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Harohalli Srinivasaiah Doreswamy recalls hoisting the tricolour in Bangalore

The tricolour went up in Bengaluru, all decked up with flowers, and people distributed sweets

August 14, 2017 05:56 pm | Updated 08:39 pm IST

Harohalli Srinivasaiah Doreswamy

Harohalli Srinivasaiah Doreswamy

Harohalli Srinivasaiah Doreswamy will turn 100 in a few months, but his memory remains razor-sharp, especially as he rewinds to August 15, 1947.

In his modest home at Jayanagar in south Bengaluru, he recalls the joy that erupted after the midnight hour. “It feels like it all happened only yesterday ... the 48-minute speech of Pandit Jawaharlal Nehru we heard on radio and the exhilaration I felt.”

He joined the freedom struggle inspired by Mahatma Gandhi’s book My Early Life .

He was involved in underground activities and was arrested and held without trial for months by the British government. He later went on to write articles for newspapers and edited a newspaper, Poura Vani . In early 1947, the British government seized the publication in Bengaluru, but he escaped to Hindupur and published it from there.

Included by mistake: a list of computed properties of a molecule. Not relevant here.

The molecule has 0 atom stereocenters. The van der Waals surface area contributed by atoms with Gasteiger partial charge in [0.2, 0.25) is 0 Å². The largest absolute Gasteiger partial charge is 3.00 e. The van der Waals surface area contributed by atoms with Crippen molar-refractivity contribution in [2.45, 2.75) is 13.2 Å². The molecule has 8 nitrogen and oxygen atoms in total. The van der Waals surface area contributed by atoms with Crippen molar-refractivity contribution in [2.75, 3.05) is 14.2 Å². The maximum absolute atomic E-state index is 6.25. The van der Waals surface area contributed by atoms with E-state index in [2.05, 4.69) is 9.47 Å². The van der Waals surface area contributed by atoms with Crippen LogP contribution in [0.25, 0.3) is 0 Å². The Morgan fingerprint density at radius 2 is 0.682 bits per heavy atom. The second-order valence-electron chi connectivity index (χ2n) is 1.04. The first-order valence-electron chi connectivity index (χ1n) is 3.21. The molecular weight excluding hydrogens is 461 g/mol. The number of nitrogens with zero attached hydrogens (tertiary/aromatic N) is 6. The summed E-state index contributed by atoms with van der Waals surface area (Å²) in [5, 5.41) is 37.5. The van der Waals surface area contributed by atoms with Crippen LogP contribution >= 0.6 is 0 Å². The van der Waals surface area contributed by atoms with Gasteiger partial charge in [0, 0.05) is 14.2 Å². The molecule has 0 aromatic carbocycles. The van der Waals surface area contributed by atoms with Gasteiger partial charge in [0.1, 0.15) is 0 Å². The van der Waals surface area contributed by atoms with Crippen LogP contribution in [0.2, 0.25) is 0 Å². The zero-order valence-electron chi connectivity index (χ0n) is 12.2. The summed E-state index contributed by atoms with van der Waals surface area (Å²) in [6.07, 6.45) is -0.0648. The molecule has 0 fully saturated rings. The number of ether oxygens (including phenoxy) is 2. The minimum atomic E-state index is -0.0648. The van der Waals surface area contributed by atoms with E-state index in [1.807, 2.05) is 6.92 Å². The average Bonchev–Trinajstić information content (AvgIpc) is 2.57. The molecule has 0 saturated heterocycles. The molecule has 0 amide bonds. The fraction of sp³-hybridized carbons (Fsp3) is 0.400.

“On the night of August 14, I was looking through the articles for the magazine in our office at Balepete. The entire area in and around Dharmambudhi Kere (where the Majestic bus stand is situated now) was decked with flowers and the tricolour. People were celebrating their first Independence Day by distributing sweets,” he says. At midnight, K.C. Reddy, member of the Constituent Assembly, hoisted the flag with thousands chanting Bharat Mata Ki Jai .

On August 15, though Arcot Ramaswamy Mudaliar, the Diwan of Mysore, hoisted the tricolour in the city municipality, it was still the Gandabherunda flag (of the Maharaja of Mysore) that was fluttering on Athara Kacheri, the old public office where the Karnataka High Court is now housed.

“It was Narayanaswamy and Muniswamy, two Binny Mill workers, who brought down the Gandabherunda flag and hoisted the tricolour. I got the photograph of the tricolour fluttering on Athara Kacheri and published it,” Mr. Doreswamy says.

Darker side

He does not forget to talk about the darker side of the times either — Partition and its impact felt throughout the country. “Some Muslim families left Bengaluru and later returned, as they were not treated well in Pakistan,” he says.

Mr. Doreswamy has never rested on his laurels or led a retired life. He was part of the anti-Emergency protests and has been involved in several civic and rights movements.

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